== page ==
I'm pleased to present the 222nd edition of the VideoNuze podcast with my weekly partner Colin Dixon of nScreenMedia. This week we first discuss Sesame GO, a new SVOD service from Sesame Workshop, as a starting point for a broader discussion about the increasing proliferation of high-quality online content.
Colin points out that new entrants to long-form content, like Xbox Studios and Yahoo (per a report from WSJ earlier this week) are adding to the volume of TV-style content online. Just this week at MIPTV, online providers Vice Media, Maker Studios and Dailymotion all did first-ever screenings at the international TV market. Colin sees this trend starting to impact pay-TV, as users still must use different inputs on their TVs to watch online content.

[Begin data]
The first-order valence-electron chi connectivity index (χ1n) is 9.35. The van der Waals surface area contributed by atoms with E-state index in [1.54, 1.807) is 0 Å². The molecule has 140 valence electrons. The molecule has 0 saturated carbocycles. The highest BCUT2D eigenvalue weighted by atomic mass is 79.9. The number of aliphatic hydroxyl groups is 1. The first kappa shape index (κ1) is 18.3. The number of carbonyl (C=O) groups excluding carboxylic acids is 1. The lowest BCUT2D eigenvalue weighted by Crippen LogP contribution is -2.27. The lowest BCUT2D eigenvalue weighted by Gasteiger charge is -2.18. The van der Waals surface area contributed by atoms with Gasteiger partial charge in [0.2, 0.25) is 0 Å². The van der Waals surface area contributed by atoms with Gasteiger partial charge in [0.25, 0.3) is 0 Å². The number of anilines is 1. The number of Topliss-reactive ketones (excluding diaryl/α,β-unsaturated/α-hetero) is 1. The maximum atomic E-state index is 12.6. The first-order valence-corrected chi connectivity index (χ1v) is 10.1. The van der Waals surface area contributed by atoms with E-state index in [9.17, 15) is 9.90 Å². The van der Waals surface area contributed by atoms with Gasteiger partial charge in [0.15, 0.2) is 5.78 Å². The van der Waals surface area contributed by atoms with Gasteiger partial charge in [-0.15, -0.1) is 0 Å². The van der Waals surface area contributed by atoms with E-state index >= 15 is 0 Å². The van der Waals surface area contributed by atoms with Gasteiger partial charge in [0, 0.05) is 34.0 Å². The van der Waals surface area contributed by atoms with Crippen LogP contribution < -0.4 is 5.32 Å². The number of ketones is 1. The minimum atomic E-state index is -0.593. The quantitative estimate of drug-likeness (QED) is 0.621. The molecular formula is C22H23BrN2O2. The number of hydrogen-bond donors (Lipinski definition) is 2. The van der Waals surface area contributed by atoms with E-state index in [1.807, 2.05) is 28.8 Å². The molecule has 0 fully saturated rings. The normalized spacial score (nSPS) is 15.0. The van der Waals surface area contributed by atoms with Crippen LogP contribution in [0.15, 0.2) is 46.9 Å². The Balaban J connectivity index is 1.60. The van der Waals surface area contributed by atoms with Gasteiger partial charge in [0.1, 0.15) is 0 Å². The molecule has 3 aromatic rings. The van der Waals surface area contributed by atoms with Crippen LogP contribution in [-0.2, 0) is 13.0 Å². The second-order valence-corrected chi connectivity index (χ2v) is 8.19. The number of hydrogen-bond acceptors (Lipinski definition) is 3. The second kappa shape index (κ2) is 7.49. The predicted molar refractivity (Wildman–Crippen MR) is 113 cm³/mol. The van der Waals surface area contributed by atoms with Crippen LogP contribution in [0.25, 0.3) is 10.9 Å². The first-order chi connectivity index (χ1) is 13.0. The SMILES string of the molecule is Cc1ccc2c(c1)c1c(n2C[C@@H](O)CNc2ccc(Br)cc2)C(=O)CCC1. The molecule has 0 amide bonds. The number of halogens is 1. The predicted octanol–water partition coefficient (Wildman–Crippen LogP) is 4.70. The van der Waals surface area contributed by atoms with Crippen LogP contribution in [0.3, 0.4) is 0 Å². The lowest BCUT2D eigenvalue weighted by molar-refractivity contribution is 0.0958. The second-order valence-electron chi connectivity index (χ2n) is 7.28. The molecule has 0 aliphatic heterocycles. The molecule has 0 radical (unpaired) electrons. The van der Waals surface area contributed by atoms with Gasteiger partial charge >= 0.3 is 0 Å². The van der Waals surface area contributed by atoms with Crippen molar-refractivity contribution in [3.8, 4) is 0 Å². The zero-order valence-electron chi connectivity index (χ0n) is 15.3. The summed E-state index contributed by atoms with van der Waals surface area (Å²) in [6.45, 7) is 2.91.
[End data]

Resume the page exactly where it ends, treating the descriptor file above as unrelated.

All of this is part of the broader topic of whether OTT services, with high-quality long-form content, will actually find their way into the pay-TV world at some point. I've been skeptical of this in the past, but as programming costs continue to soar, I'm evolving my thinking.
We wrap up with Colin providing an update on Fire TV, which he's now had a chance to use.
Click here to listen to the podcast (20 minutes, 14 seconds)
Early bird discounted registration is now open for the 4th annual VideoNuze Online Video Advertising Summit on Wednesday, June 25th in NYC.